Water district is monitoring South Laguna slope where sinkhole swallowed a Range Rover
Residents in South Laguna still recovering from a massive flow of mud released when an 8-foot sinkhole opened up last weekend worried on Friday what additional hazards more rain might bring.
Mud and debris flowed about 300 yards through backyards starting at Sunset Avenue, down through a fence into several homes along Virginia Way and then headed down 10th Avenue across Coast Highway to Thousands Steps Beach where plumes of mud could be seen in the ocean.
Officials with the South Coast Water District, who have worked all week with crews from Ocean Blue Environmental Services and ATI Restoration, said about 110,000 gallons of water were discharged from a water main broken on Sunday, March 5, after the sinkhole started forming. When the surface gave way it swallowed a Range Rover parked along the street.
Emergency personnel from Laguna Beach responded to the scene Sunday morning after reports of water, as did water district officials.
The first call came in around 7 a.m., after a resident on Sunset observed water bubbling and pooling on the asphalt street near the location that nearly an hour later became the sinkhole, said Sheena Johnson, a spokesperson for the water district. When the sinkhole broke through, the Rover fell onto a gas line and ruptured it. The immediate area was temporarily evacuated. Johnson said the vehicle was hauled out and was able to be driven away.
Geologists hired by the water district this week studied the location and as of Friday, March 10, didn’t have an answer on what caused the water main to break. The line, Johnson said, was relatively new, installed in 2004. They were able to determine that the water main broke after the sinkhole formed, she said.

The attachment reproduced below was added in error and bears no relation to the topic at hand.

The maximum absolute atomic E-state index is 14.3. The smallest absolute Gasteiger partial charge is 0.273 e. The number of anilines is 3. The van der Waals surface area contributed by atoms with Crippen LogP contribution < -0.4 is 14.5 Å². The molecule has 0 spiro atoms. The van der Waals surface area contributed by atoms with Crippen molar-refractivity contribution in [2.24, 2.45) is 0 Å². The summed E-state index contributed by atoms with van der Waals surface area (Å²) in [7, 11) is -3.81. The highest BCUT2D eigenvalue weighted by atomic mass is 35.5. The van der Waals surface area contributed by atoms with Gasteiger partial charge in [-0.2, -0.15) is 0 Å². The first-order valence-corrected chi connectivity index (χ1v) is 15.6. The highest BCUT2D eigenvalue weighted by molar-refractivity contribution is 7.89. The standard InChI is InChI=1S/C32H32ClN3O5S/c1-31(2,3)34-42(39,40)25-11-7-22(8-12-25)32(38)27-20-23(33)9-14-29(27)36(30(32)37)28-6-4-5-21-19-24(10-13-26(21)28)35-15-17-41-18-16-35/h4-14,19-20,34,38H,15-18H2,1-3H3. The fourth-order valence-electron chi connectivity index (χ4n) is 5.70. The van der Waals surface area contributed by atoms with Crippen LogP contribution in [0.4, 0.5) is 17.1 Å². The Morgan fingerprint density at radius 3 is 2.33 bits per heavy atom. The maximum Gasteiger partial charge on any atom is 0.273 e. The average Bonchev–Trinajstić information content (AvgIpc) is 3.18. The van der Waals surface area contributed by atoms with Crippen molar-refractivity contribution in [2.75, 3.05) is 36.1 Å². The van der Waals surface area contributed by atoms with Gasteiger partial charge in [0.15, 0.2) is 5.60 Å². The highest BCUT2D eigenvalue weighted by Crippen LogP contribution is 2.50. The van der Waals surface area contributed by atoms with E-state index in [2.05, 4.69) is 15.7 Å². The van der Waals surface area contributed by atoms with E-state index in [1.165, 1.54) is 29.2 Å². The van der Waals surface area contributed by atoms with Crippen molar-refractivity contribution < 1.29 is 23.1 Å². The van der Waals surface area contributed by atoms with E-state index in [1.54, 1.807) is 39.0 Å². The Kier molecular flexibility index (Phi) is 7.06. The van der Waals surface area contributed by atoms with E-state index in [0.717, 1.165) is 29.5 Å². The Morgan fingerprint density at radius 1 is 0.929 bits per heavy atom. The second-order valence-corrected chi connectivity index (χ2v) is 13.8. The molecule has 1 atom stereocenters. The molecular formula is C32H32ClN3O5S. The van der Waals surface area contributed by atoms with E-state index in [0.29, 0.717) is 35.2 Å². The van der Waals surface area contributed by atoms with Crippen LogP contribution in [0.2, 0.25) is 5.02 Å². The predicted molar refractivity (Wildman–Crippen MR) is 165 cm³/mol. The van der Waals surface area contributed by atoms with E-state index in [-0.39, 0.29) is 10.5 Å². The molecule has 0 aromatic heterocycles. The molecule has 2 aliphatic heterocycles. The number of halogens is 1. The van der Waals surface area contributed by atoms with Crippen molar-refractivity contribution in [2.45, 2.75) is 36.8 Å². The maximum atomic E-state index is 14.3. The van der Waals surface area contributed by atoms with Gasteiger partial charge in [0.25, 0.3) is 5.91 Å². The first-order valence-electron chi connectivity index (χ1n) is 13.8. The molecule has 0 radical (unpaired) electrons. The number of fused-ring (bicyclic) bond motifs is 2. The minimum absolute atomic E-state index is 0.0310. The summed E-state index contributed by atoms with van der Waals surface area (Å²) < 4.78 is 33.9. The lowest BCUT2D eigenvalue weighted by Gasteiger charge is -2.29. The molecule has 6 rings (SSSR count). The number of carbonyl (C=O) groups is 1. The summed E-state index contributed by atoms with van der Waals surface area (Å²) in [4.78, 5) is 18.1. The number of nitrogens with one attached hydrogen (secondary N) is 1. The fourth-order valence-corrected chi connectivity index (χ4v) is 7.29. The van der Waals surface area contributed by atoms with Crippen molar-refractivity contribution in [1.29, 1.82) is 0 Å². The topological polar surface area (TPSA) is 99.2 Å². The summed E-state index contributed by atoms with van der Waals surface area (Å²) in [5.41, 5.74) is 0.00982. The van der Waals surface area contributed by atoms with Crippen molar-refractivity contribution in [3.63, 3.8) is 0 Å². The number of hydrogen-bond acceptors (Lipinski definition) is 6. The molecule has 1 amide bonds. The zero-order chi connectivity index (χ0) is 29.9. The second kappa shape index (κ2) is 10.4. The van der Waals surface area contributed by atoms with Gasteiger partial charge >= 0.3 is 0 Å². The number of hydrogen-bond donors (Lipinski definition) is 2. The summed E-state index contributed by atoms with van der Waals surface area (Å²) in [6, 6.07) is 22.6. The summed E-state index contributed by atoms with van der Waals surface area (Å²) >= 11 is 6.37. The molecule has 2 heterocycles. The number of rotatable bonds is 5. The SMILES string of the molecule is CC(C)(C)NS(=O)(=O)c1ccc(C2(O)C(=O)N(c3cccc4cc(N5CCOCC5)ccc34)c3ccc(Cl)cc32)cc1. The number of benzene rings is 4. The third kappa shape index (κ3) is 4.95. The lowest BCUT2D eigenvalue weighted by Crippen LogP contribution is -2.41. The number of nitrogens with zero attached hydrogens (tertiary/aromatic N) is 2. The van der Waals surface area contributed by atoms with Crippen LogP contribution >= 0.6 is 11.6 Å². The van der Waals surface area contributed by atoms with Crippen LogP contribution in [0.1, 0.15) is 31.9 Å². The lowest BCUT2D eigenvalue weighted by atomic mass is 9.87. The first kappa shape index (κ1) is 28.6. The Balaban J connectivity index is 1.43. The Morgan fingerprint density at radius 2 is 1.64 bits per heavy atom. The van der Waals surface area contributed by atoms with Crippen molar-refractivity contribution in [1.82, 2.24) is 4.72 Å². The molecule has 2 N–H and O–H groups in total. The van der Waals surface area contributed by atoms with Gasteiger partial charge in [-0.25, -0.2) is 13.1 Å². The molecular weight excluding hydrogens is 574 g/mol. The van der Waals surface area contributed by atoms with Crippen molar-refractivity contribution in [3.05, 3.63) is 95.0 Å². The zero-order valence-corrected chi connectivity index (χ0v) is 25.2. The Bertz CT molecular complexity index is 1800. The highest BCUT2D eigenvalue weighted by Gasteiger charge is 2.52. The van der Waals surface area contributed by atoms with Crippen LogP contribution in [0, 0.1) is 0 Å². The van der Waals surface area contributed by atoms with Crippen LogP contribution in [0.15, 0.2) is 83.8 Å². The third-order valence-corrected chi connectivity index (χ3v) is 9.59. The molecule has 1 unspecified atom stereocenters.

“Geologists are looking at the angle of the slope, slope stability and the saturation of the soil,” Johnson said. “Preliminary investigating shows the slope has no movement, but we have staff out there monitoring it.”
Marie Clark, one of the property owners on Virginia Way whose home was in the direct path of the mud flow, said her home had been hit with a nearly five-foot-tall wall of mud on Sunday.
“The waterline break kind of trenched a riverbed to my house,” she said, crediting the water district for its response and removing the mud from the back of her house. She had feared the whole house might have been pushed down the slop, she said, when the wall of mud busted through her fence and blasted into the back wall.
She said water district officials have been vigilant in protecting her home and have stacked sandbags at the back and up through her and a neighbor’s yard along the path from the sinkhole.
“They are coming to my house almost every hour to see what’s happening,” she said.
Johnson confirmed that crews from the district have also stacked sandbags around the sinkhole, adding, “We’re trying to protect the area as much as possible because of the rain.”
Mike Tompkins, who moved his truck that was parked behind the Range Rover when he saw the water bubbling, said he’s also been happy with the level of service from the water district and appreciates the preventive work done to safeguard the neighborhood as more rain falls.
“I heard a boom and a whoosh in the hillside before the street went,” he said. “It was no longer bubbles in the asphalt, but a geyser. It didn’t take long for the water flow to erode the street. It was like a sudden flash flood with an enormous amount of debris that charged through everything in its way. Mud plumes went far out into the ocean.”
As a general contractor who reinforced his own home’s foundation 20 years ago, he feels somewhat confident, he said, about the slope’s stability, but worries about the street in front of his home.
“We likely have a more unstable street than other areas of the community,” he said because of prior patchwork on the road. “There are many streets in South Laguna that would love some attention. A guard rail seems to have held the street and hillside together. Now, they’ll be forced to do it right.”
While city officials did not comment on the sinkhole, Mayor Bob Whalen said the city maintains all its roads on a seven-year cycle where they slurry seal and fill the cracks and potholes.
“The city always looks at situations like this after the fact,” Whalen said, “and sees what we can learn and if future actions are warranted.”